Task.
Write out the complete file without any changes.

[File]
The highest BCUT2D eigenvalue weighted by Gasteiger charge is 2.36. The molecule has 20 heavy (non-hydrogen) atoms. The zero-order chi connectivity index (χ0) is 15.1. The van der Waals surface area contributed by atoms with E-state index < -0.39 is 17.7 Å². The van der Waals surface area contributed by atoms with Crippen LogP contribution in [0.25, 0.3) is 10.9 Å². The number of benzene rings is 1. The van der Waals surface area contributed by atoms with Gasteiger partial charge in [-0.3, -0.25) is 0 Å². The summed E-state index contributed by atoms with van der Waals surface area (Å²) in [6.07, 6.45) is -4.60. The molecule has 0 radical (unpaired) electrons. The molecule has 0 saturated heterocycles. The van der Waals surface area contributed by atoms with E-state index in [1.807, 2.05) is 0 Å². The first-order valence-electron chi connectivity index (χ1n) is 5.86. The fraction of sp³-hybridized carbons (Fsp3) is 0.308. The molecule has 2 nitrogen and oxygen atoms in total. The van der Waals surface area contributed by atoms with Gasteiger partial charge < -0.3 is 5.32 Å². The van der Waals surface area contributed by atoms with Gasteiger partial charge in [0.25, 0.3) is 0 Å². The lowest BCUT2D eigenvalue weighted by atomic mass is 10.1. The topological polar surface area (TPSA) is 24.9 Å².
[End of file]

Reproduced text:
The highest BCUT2D eigenvalue weighted by Gasteiger charge is 2.36. The molecule has 20 heavy (non-hydrogen) atoms. The zero-order chi connectivity index (χ0) is 15.1. The van der Waals surface area contributed by atoms with E-state index < -0.39 is 17.7 Å². The van der Waals surface area contributed by atoms with Crippen LogP contribution in [0.25, 0.3) is 10.9 Å². The number of benzene rings is 1. The van der Waals surface area contributed by atoms with Gasteiger partial charge in [-0.3, -0.25) is 0 Å². The summed E-state index contributed by atoms with van der Waals surface area (Å²) in [6.07, 6.45) is -4.60. The molecule has 0 radical (unpaired) electrons. The molecule has 0 saturated heterocycles. The van der Waals surface area contributed by atoms with E-state index in [1.807, 2.05) is 0 Å². The first-order valence-electron chi connectivity index (χ1n) is 5.86. The fraction of sp³-hybridized carbons (Fsp3) is 0.308. The molecule has 2 nitrogen and oxygen atoms in total. The van der Waals surface area contributed by atoms with Gasteiger partial charge < -0.3 is 5.32 Å². The van der Waals surface area contributed by atoms with Gasteiger partial charge in [0.25, 0.3) is 0 Å². The lowest BCUT2D eigenvalue weighted by atomic mass is 10.1. The topological polar surface area (TPSA) is 24.9 Å².